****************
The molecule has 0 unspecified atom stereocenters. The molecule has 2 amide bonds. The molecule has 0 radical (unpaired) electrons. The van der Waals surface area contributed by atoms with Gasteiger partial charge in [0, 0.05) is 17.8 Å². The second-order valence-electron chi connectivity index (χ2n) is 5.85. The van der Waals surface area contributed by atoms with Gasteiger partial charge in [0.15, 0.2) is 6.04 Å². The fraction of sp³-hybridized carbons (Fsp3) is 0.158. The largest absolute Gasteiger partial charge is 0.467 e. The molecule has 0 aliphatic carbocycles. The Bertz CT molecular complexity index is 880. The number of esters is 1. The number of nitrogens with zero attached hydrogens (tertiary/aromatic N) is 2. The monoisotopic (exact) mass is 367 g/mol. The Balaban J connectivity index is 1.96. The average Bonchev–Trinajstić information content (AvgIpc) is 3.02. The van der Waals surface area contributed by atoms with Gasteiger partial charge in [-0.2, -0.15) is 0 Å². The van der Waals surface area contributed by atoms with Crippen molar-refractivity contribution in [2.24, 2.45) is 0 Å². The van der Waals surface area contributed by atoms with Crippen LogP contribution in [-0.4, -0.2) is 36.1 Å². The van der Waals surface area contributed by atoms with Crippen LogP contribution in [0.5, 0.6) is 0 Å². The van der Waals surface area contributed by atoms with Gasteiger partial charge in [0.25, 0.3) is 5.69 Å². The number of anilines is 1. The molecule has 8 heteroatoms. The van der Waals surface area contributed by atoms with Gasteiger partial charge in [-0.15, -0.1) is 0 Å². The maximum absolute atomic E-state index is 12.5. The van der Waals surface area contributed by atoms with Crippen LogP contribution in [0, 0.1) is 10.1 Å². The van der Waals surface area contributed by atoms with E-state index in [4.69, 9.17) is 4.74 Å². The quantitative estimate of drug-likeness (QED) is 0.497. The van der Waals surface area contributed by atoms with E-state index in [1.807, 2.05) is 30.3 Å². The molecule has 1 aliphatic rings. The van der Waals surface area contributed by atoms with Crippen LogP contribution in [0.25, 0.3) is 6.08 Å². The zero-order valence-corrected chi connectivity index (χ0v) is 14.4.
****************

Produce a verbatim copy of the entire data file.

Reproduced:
The molecule has 0 unspecified atom stereocenters. The molecule has 2 amide bonds. The molecule has 0 radical (unpaired) electrons. The van der Waals surface area contributed by atoms with Gasteiger partial charge in [0, 0.05) is 17.8 Å². The second-order valence-electron chi connectivity index (χ2n) is 5.85. The van der Waals surface area contributed by atoms with Gasteiger partial charge in [0.15, 0.2) is 6.04 Å². The fraction of sp³-hybridized carbons (Fsp3) is 0.158. The largest absolute Gasteiger partial charge is 0.467 e. The molecule has 0 aliphatic carbocycles. The Bertz CT molecular complexity index is 880. The number of esters is 1. The number of nitrogens with zero attached hydrogens (tertiary/aromatic N) is 2. The monoisotopic (exact) mass is 367 g/mol. The Balaban J connectivity index is 1.96. The average Bonchev–Trinajstić information content (AvgIpc) is 3.02. The van der Waals surface area contributed by atoms with Gasteiger partial charge in [-0.2, -0.15) is 0 Å². The van der Waals surface area contributed by atoms with Crippen molar-refractivity contribution in [2.24, 2.45) is 0 Å². The van der Waals surface area contributed by atoms with Crippen LogP contribution in [-0.4, -0.2) is 36.1 Å². The van der Waals surface area contributed by atoms with Crippen LogP contribution in [0.5, 0.6) is 0 Å². The van der Waals surface area contributed by atoms with Gasteiger partial charge in [0.25, 0.3) is 5.69 Å². The number of anilines is 1. The molecule has 8 heteroatoms. The van der Waals surface area contributed by atoms with Gasteiger partial charge in [-0.15, -0.1) is 0 Å². The maximum absolute atomic E-state index is 12.5. The van der Waals surface area contributed by atoms with Crippen LogP contribution in [0, 0.1) is 10.1 Å². The van der Waals surface area contributed by atoms with E-state index in [4.69, 9.17) is 4.74 Å². The quantitative estimate of drug-likeness (QED) is 0.497. The van der Waals surface area contributed by atoms with E-state index in [1.807, 2.05) is 30.3 Å². The molecule has 1 aliphatic rings. The van der Waals surface area contributed by atoms with Crippen LogP contribution in [0.25, 0.3) is 6.08 Å². The zero-order valence-corrected chi connectivity index (χ0v) is 14.4.